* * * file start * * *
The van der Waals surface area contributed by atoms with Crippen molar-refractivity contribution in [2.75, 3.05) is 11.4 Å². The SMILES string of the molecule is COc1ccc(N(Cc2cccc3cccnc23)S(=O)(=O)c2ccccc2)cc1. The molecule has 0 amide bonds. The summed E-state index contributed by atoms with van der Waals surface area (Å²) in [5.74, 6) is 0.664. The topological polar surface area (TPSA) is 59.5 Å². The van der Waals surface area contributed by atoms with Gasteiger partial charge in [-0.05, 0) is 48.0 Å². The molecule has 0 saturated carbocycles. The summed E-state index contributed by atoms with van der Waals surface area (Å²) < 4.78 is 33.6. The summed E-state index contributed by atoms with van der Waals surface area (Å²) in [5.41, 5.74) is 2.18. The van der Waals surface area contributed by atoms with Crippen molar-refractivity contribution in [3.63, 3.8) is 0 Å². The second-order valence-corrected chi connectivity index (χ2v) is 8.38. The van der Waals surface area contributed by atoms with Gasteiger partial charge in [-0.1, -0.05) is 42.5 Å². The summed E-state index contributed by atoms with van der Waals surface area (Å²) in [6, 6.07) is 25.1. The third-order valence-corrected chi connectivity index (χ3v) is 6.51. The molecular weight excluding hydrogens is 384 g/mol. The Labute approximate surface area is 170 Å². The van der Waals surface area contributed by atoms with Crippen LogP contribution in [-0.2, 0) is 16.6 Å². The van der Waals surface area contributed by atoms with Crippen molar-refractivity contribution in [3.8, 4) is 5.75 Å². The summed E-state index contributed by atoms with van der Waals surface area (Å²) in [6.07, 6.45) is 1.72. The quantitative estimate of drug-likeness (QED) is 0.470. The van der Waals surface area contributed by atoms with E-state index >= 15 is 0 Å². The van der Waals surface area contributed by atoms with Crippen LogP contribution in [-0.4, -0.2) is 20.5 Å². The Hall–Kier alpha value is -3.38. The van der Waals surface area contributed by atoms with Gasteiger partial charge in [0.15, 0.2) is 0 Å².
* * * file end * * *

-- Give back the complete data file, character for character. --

The van der Waals surface area contributed by atoms with Crippen molar-refractivity contribution in [2.75, 3.05) is 11.4 Å². The SMILES string of the molecule is COc1ccc(N(Cc2cccc3cccnc23)S(=O)(=O)c2ccccc2)cc1. The molecule has 0 amide bonds. The summed E-state index contributed by atoms with van der Waals surface area (Å²) in [5.74, 6) is 0.664. The topological polar surface area (TPSA) is 59.5 Å². The van der Waals surface area contributed by atoms with Gasteiger partial charge in [-0.05, 0) is 48.0 Å². The molecule has 0 saturated carbocycles. The summed E-state index contributed by atoms with van der Waals surface area (Å²) < 4.78 is 33.6. The summed E-state index contributed by atoms with van der Waals surface area (Å²) in [5.41, 5.74) is 2.18. The van der Waals surface area contributed by atoms with Crippen molar-refractivity contribution in [3.63, 3.8) is 0 Å². The second-order valence-corrected chi connectivity index (χ2v) is 8.38. The van der Waals surface area contributed by atoms with Gasteiger partial charge in [-0.1, -0.05) is 42.5 Å². The summed E-state index contributed by atoms with van der Waals surface area (Å²) in [6, 6.07) is 25.1. The third-order valence-corrected chi connectivity index (χ3v) is 6.51. The molecular weight excluding hydrogens is 384 g/mol. The Labute approximate surface area is 170 Å². The van der Waals surface area contributed by atoms with Crippen LogP contribution in [-0.2, 0) is 16.6 Å². The van der Waals surface area contributed by atoms with Crippen molar-refractivity contribution in [3.8, 4) is 5.75 Å². The summed E-state index contributed by atoms with van der Waals surface area (Å²) in [6.07, 6.45) is 1.72. The quantitative estimate of drug-likeness (QED) is 0.470. The van der Waals surface area contributed by atoms with E-state index >= 15 is 0 Å². The van der Waals surface area contributed by atoms with Crippen LogP contribution in [-0.4, -0.2) is 20.5 Å². The Hall–Kier alpha value is -3.38. The van der Waals surface area contributed by atoms with Gasteiger partial charge in [0.15, 0.2) is 0 Å².